Standard kettlebell exercises should incorporate four basic movements: the press, the pull, the squat, and the deadlift. Examples include shoulder press, bent-over row, sumo squat, and Romanian deadlift. Swinging the kettlebell (e.g., single- or double-arm swings) is another example of a pulling movement that makes the kettlebell uniquely beneficial for training purposes. The end result is the incorporation of more muscle groups, including your core muscles (i.e., abs, lower back, glutes, and hamstrings), being worked. Studies have shown that using kettlebells can improve coordination and balance in addition to increased muscle strength and endurance. By swinging one or two kettlebells, you will be able to target your hips, back, glutes, shoulders, and legs. An additional benefit is increasing grip strength.
If you minimize the rest periods between sets, you can also get a cardiovascular workout with kettlebells. Be sure to start out with lighter weights in order to get a feel for the movements and an understanding of how to properly control the weights. The risk of injury (i.e., torn muscle, tendon, ligament) increases greatly if the kettlebells are too heavy, are swung incorrectly (i.e., away from the sagittal plane) or are swung too strenuously. Focus on using good form by improving your technique. Sloppiness is a recipe for injury.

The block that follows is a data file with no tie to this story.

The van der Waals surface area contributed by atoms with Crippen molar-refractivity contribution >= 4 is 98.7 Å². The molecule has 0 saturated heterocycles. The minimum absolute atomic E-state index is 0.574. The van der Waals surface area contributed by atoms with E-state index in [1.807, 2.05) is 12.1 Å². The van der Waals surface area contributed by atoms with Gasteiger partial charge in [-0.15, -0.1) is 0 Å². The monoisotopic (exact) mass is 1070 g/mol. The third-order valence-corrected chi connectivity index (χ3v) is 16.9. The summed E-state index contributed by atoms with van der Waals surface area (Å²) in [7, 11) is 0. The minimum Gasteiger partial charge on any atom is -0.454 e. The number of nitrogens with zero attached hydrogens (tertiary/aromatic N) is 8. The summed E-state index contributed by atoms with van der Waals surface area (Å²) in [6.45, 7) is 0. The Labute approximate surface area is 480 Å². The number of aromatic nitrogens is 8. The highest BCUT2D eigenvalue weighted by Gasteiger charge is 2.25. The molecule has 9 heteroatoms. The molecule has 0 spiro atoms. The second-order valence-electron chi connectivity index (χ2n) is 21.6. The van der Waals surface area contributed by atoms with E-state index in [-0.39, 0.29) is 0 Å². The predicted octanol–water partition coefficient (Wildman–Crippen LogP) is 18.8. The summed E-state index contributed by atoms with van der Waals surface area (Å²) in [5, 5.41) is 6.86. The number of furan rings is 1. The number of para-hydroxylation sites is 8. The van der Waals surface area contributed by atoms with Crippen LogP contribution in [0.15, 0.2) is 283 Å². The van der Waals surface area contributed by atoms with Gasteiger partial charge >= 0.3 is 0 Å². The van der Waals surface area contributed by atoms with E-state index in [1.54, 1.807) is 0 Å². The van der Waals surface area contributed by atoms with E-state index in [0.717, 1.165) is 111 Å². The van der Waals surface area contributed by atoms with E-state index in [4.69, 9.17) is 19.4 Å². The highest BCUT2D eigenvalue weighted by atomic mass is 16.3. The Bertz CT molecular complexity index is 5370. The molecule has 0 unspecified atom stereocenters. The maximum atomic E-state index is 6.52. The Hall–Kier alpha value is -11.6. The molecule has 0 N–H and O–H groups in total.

The benefits of kettlebell training include:
- Efficient, quick workout incorporating many fitness components (i.e., strength, endurance, power, flexibility, cardiovascular)
- Requires minimal space
- Relatively inexpensive
- Excellent way to condition your body for sports due to functional movements
- Ideal tool for gaining core strength
- Limited weight capacity
- Fixed weights
Bottom line: Kettlebells can be useful for anybody but should be utilized as a complement to your workout program rather than your exclusive workout program. Kettlebells should be thought of as a tool in conjunction with dumbbells, barbells, machines, and cables as another means to enable yourself to gain strength, balance, coordination, endurance, and good cardiovascular conditioning.
Brian Danley, CFT
"Motivation is what gets you started. Habit is what keeps you going."